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Posted on: August 17, 2022

SPOTLIGHT: Intelligent Transportation System (ITS) project focused on helping mobility in Edmond

ITS-1If you see a malfunctioning traffic light in Edmond and wonder if anyone knows about it … chances are, they do.

And, right now, work is being done to put that knowledge into action.

The City of Edmond’s Intelligent Transportation System (ITS) project work began in 2016 with the goal of upgrading intersection signal lights throughout the city. Installed in phases, it will eventually enhance the traffic signal technology at more than 100 intersections and all school zones in the city.

“Before this began, we were operating under the limits of old technology,” said Tom Minnick, traffic planner for the City of Edmond. “We are committed to modernizing our systems and bringing them up to federal standards.”

The improvements on these intersection signal lights will comply with the National Transportation Communication for Intelligent Transportation System Protocol (NTCIP) standards. These intersections will connect to the Traffic Management Center via fiber optics and a wireless communication network installed under Phase I of the project.

“The goal is to use this technology to make traveling through Edmond and the intersections more efficient and safer,” Minnick said. “This technology will help us reduce delays and congestion. For example, if there is an accident, and we see it on the monitor feeds, we can use this system to modify the signals based on conditions. That can help with traffic flow and also help make conditions safer for public safety responders.”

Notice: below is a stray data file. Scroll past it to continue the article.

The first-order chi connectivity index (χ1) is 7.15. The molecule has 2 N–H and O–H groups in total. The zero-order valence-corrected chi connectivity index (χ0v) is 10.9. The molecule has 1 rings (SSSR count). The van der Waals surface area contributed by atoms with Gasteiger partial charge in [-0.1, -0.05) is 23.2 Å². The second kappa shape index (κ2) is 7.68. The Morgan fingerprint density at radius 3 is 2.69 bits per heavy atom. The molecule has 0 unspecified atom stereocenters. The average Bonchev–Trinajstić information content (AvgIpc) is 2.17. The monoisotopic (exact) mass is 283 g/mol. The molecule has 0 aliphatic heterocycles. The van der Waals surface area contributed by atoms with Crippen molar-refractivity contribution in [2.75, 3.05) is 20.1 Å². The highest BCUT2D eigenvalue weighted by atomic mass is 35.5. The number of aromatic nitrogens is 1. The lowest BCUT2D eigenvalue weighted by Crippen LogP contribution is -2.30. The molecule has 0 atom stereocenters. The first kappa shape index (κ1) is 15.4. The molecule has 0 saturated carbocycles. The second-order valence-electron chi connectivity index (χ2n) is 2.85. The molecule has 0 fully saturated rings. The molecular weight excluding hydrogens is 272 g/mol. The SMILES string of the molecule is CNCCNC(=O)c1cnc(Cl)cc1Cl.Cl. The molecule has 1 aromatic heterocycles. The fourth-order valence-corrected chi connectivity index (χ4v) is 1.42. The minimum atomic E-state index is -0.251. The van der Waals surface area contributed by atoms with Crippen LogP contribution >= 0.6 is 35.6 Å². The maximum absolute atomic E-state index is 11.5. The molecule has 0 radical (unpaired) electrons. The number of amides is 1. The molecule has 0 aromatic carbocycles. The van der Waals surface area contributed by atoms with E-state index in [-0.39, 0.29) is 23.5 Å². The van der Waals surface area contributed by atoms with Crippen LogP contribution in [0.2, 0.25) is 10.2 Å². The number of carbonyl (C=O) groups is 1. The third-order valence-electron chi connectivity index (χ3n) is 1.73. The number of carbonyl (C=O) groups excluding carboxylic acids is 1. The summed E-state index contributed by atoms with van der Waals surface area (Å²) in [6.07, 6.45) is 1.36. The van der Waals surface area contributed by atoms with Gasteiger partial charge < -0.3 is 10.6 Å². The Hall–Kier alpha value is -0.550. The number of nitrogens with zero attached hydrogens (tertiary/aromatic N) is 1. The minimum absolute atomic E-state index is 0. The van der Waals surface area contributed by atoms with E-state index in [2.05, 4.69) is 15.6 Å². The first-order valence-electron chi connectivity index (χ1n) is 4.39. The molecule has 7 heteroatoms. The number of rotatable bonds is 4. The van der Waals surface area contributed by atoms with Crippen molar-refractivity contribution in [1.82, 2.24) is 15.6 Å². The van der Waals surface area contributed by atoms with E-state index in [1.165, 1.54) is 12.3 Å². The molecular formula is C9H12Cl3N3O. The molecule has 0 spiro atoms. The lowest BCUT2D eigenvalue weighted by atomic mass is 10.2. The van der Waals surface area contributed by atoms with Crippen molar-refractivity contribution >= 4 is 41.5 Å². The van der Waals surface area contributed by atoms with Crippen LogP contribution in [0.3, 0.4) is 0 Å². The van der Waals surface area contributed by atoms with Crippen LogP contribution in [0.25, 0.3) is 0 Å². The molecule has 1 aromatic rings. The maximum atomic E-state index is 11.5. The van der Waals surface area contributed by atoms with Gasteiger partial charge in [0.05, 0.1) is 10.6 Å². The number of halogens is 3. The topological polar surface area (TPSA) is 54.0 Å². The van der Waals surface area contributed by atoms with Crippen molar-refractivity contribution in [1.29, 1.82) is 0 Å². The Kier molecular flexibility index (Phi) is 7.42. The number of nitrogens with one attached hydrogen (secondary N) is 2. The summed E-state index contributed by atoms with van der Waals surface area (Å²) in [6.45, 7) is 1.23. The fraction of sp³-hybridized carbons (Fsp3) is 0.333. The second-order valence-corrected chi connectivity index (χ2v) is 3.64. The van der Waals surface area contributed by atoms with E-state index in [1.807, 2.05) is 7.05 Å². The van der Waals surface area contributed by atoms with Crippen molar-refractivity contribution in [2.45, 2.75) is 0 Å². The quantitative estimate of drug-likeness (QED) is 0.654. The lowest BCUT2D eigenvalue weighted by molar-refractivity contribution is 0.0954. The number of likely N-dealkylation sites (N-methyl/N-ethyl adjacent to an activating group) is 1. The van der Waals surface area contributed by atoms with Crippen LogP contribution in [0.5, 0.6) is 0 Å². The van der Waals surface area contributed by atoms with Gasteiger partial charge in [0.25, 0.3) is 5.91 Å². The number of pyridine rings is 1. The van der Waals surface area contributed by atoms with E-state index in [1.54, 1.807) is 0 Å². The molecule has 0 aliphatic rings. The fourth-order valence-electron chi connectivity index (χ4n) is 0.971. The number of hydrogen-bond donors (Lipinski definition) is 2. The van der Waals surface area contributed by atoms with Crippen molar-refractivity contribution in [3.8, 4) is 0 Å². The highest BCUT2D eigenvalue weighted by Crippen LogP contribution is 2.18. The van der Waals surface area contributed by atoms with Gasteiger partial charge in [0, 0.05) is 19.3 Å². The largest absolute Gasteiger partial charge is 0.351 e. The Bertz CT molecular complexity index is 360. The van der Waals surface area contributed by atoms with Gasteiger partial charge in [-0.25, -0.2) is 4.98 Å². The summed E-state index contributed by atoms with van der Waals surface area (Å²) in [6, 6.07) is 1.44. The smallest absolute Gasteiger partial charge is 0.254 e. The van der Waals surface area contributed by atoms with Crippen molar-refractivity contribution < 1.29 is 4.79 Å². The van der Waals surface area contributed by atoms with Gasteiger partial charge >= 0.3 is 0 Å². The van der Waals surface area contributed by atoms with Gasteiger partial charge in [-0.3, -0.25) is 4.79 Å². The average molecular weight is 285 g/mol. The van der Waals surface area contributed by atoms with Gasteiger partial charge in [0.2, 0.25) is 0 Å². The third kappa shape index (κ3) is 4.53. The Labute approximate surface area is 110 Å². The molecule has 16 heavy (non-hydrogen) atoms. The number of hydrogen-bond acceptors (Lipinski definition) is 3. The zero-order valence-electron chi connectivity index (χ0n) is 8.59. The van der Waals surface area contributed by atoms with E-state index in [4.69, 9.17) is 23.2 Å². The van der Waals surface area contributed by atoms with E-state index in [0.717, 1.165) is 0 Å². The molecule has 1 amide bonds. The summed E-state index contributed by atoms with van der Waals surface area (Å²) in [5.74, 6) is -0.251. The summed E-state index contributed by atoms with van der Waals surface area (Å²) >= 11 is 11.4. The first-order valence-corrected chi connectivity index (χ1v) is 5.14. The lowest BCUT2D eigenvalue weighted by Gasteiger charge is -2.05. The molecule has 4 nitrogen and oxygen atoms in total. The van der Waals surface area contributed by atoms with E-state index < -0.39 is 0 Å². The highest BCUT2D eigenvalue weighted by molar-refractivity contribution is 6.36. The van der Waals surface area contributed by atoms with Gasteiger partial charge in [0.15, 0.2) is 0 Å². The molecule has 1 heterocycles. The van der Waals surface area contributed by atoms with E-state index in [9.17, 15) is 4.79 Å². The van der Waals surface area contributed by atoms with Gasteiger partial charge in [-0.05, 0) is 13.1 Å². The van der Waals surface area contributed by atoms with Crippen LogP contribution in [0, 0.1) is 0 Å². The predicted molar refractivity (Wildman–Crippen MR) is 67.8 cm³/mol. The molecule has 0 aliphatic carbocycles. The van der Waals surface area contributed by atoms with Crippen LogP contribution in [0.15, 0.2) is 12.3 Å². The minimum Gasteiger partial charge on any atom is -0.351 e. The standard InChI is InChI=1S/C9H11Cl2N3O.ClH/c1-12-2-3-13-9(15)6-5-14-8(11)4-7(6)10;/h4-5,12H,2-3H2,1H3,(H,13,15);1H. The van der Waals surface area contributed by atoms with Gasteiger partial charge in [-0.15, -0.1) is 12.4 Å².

Work on the project is being done in phases to help lessen the impact on traffic flow. Phase I and Phase II are complete. Phase III of the project began in early May, upgrading traffic signal light components at 22 intersections along the 15th Street corridor from Santa Fe Avenue to I-35. Other locations include the Kelly Avenue corridor from 33rd Street to Danforth Road and the Santa Fe Avenue corridor from 15th Street to Danforth Road.

Work in Phase III alone consists of installing 14 miles of fiber optic cable, 51 miles of various size electrical cable, 22 traffic signal cabinets and controllers, 3 school zone cabinets and controllers, 54 flashing yellow left turn arrow heads, 172 pedestrian signal displays and push button system with ADA audible messaging for the visually impaired, CCTV cameras, infra-red vehicle detection system, bicycle detection system, emergency pre-emption system and 22 battery backup units.

Phase IV of the project is in design now, and there are plans for Phase V and, if needed, Phase VI. After completion of Phase III, 68 percent of the traffic signals in Edmond will operate under the new technology, while the remaining 32 percent will continue to run off older unsupported technology.

“As well as addressing needs for today, we are getting the basic infrastructure in place to be ready to utilize any upgrades technology may produce in the future,” Minnick said, “both in signal technology and vehicle technology, like possibly autonomous vehicles.

“The ITS also gives us data we can use to go back to and troubleshoot any consistent issues we may see at a particular intersection.”

The cost of the project so far is more than $23 million, $15 million of that covered by federal funding.

Learn more about the ITS project:


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